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Veteran Services: Finance Questions

Finances

You're working, and you've got a family that depends on you - both now and down the road. Where do you invest your money? Do you borrow against the equity in your house? Through a preferred provider relationship with USAA, The American Legion can provide expert financial advice to just about any question.

Questions & Answers

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Financial Questions & Answers

Question:

How would my credit be affected if I did a debt settlement? – Elijah

Answer:

Let’s start with the basics. When you attempt to arrange a debt settlement, you are asking your creditors to take less than you owe them. Typically, they will only do this if they are uncertain about your ability to pay what you actually owe. Getting something is better than nothing, in their view. Companies that charge big bucks to settle your debts can further this uncertainty by collecting money from you, but paying nothing to your creditors, for several months. They may see the payments you make to them as their fee, while you are thinking they’re aggressively making progress on your debt. So you must tread carefully there, and do your homework. If debt settlement is your answer – and it is not a magic bullet – then consider going straight to the financial institution you owe to. I believe you can do for yourself what you pay an “expert” to do for you.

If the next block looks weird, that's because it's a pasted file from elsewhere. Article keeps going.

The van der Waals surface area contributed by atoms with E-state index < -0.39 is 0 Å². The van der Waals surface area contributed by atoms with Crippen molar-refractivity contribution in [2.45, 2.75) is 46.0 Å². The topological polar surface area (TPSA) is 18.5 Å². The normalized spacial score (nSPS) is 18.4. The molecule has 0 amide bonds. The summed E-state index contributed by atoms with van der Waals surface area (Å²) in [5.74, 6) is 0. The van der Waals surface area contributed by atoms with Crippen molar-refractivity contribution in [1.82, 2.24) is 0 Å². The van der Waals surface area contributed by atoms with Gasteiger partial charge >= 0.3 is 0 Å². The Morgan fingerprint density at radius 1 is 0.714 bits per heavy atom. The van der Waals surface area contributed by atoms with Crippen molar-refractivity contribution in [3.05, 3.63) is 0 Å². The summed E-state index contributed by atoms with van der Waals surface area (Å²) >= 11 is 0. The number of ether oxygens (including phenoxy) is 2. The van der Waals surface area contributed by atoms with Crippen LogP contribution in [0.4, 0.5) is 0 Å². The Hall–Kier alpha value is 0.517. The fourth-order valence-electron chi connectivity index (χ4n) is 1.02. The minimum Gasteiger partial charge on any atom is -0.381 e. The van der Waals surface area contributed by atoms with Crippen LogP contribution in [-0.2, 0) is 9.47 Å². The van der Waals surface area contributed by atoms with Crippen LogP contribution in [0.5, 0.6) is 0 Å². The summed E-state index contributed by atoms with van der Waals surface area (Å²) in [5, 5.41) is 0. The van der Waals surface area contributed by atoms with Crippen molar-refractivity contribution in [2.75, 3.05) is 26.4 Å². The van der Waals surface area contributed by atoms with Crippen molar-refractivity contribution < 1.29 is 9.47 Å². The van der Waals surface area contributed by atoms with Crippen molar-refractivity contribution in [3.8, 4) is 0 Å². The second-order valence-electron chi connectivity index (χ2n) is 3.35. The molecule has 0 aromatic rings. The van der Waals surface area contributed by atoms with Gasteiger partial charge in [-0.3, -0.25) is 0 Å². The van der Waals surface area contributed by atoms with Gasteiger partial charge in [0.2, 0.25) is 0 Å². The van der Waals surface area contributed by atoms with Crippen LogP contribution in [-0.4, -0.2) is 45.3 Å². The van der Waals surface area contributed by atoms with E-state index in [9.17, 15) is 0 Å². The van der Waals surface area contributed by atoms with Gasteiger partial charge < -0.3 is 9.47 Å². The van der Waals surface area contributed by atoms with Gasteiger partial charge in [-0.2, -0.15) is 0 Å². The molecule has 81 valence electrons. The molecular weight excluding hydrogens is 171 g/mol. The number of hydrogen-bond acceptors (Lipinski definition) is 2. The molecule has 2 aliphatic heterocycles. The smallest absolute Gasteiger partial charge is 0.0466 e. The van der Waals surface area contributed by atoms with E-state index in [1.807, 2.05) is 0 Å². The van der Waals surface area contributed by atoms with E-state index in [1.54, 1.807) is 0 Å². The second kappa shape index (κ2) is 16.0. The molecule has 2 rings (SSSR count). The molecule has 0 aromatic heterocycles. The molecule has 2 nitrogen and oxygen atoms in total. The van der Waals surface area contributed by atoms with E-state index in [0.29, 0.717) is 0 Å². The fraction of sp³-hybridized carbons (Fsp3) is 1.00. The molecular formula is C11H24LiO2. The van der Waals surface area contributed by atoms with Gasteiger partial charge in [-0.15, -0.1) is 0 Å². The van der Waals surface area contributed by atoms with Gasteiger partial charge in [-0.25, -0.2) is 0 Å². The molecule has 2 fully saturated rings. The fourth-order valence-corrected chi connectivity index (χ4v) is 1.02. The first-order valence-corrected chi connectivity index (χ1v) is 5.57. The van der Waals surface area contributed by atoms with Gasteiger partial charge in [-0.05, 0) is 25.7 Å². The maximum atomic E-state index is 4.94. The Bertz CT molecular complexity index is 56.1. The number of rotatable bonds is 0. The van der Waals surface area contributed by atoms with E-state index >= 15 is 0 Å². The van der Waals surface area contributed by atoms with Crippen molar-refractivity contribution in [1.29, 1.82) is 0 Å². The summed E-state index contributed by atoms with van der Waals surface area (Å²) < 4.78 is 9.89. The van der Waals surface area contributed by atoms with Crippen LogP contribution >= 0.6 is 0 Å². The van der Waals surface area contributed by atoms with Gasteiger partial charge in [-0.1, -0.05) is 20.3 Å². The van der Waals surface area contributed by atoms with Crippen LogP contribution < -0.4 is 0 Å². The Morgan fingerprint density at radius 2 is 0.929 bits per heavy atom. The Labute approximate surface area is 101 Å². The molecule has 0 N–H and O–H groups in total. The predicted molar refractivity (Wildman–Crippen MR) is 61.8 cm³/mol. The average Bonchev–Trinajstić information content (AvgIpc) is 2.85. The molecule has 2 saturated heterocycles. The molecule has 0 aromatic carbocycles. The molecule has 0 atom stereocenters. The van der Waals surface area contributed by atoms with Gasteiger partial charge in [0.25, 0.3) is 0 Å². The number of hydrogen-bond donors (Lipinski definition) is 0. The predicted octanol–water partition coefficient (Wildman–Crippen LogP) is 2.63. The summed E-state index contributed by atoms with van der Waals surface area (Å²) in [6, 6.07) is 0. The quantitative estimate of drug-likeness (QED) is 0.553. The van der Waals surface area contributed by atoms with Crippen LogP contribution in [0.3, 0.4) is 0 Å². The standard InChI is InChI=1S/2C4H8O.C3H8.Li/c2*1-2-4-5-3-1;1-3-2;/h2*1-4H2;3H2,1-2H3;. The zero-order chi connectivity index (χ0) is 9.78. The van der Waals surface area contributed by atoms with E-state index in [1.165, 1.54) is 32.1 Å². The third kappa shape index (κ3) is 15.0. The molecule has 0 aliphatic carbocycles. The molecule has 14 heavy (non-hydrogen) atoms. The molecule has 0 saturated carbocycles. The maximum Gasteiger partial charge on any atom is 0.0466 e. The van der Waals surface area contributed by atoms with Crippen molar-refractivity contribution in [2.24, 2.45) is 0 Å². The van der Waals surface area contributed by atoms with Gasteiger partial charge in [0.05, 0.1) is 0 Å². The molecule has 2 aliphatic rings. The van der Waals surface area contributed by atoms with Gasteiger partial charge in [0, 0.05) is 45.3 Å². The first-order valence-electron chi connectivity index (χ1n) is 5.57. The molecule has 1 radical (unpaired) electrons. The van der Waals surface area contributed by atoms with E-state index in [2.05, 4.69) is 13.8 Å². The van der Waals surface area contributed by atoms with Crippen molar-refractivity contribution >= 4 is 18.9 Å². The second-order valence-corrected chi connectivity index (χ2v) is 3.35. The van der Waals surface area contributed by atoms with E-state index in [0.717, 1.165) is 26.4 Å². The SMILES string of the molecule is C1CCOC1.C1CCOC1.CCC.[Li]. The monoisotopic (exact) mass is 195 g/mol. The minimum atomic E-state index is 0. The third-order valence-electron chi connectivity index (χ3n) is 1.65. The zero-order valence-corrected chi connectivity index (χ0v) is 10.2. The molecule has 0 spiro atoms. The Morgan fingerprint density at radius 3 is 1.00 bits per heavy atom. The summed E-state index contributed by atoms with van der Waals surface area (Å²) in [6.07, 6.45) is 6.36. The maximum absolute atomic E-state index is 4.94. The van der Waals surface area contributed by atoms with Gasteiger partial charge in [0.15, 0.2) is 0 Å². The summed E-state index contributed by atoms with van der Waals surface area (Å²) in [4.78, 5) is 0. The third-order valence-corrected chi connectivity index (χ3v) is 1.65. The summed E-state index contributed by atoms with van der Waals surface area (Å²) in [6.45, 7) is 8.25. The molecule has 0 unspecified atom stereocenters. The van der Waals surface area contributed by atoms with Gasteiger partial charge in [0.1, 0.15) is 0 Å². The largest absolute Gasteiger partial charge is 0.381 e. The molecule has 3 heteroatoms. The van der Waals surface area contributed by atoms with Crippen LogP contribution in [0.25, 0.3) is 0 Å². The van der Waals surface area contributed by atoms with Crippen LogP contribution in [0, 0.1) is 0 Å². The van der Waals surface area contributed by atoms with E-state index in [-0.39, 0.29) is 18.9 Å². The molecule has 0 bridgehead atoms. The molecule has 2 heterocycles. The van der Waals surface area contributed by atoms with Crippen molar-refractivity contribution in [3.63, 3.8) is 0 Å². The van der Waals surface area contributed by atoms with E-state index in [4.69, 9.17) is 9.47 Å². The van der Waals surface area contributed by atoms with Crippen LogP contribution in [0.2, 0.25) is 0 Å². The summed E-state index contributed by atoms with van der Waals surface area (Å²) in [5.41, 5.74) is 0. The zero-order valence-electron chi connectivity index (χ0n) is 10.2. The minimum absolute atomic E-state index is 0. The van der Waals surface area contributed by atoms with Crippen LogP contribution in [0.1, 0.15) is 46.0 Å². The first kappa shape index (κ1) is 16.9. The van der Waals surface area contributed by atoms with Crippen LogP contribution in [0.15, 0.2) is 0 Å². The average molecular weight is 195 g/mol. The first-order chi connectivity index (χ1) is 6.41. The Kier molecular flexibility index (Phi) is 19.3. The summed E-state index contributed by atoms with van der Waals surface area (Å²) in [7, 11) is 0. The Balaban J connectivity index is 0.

There are downsides to debt settlement, to be sure. And you hit the nail on the head in terms of this path negatively impacting your credit report and score. Ultimately, these debts will be noted as “settled-in-full” on your credit report, indicating that you settled the account for less than what you owed. All future lenders will see those notations and definitely consider that information as they decide on interest rates to charge you, or if they should lend you money at all. Another reason to not settle debt is that you could be issued an IRS Form 1099-C for the “forgiven” amount. Not only are you creating a negative entry on your credit report for up to seven years, but you may also have taxable income out of the deal. I call that a double whammy.

So I would consider charting a different course. Contact a credit counselor through the National Foundation for Credit Counseling (http://www.nfcc.org/). They will work with you to right your financial ship, and if absolutely necessary, will help you implement a debt management plan (DMP). A DMP will allow you to make one payment each month to the counselor’s agency, and that payment will be distributed to your creditors (right away). This approach will likely take longer than a settlement, but will have less of a negative impact on your credit score. It will also demonstrate to future lenders that you are willing to take personal responsibility for your debts. Good luck.